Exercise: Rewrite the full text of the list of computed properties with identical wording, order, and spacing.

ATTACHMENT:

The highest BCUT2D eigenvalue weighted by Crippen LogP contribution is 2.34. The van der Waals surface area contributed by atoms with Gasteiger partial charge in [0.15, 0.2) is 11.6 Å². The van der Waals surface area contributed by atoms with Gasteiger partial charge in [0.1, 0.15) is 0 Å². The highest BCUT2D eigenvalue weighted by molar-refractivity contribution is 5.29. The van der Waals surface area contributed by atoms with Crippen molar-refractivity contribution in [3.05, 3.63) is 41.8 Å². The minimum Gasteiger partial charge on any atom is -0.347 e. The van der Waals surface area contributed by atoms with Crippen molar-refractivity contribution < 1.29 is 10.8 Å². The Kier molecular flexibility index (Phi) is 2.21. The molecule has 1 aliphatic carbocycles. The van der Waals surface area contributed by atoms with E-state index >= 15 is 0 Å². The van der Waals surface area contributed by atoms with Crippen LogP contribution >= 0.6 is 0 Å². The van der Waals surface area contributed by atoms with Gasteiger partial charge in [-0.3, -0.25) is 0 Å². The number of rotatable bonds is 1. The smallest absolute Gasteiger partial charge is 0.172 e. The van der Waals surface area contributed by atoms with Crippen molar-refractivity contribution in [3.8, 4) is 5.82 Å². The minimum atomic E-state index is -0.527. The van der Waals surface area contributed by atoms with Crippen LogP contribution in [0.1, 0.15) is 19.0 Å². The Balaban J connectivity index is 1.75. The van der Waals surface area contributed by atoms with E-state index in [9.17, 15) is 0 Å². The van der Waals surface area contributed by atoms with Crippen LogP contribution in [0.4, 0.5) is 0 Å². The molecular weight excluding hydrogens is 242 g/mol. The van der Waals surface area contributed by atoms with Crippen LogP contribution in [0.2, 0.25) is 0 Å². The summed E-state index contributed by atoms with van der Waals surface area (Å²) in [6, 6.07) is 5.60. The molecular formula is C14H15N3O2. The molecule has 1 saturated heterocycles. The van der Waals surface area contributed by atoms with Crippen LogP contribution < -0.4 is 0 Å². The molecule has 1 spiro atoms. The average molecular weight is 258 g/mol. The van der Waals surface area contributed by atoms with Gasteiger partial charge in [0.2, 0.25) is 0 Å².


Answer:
The highest BCUT2D eigenvalue weighted by Crippen LogP contribution is 2.34. The van der Waals surface area contributed by atoms with Gasteiger partial charge in [0.15, 0.2) is 11.6 Å². The van der Waals surface area contributed by atoms with Gasteiger partial charge in [0.1, 0.15) is 0 Å². The highest BCUT2D eigenvalue weighted by molar-refractivity contribution is 5.29. The van der Waals surface area contributed by atoms with Crippen molar-refractivity contribution in [3.05, 3.63) is 41.8 Å². The minimum Gasteiger partial charge on any atom is -0.347 e. The van der Waals surface area contributed by atoms with Crippen molar-refractivity contribution < 1.29 is 10.8 Å². The Kier molecular flexibility index (Phi) is 2.21. The molecule has 1 aliphatic carbocycles. The van der Waals surface area contributed by atoms with E-state index >= 15 is 0 Å². The van der Waals surface area contributed by atoms with Crippen LogP contribution >= 0.6 is 0 Å². The van der Waals surface area contributed by atoms with Gasteiger partial charge in [-0.3, -0.25) is 0 Å². The number of rotatable bonds is 1. The smallest absolute Gasteiger partial charge is 0.172 e. The van der Waals surface area contributed by atoms with Crippen molar-refractivity contribution in [3.8, 4) is 5.82 Å². The minimum atomic E-state index is -0.527. The van der Waals surface area contributed by atoms with Crippen LogP contribution in [0.1, 0.15) is 19.0 Å². The Balaban J connectivity index is 1.75. The van der Waals surface area contributed by atoms with E-state index in [9.17, 15) is 0 Å². The van der Waals surface area contributed by atoms with Crippen LogP contribution in [0.4, 0.5) is 0 Å². The molecular weight excluding hydrogens is 242 g/mol. The van der Waals surface area contributed by atoms with Crippen LogP contribution in [0.2, 0.25) is 0 Å². The summed E-state index contributed by atoms with van der Waals surface area (Å²) in [6, 6.07) is 5.60. The molecular formula is C14H15N3O2. The molecule has 1 saturated heterocycles. The van der Waals surface area contributed by atoms with Crippen LogP contribution < -0.4 is 0 Å². The molecule has 1 spiro atoms. The average molecular weight is 258 g/mol. The van der Waals surface area contributed by atoms with Gasteiger partial charge in [0.2, 0.25) is 0 Å².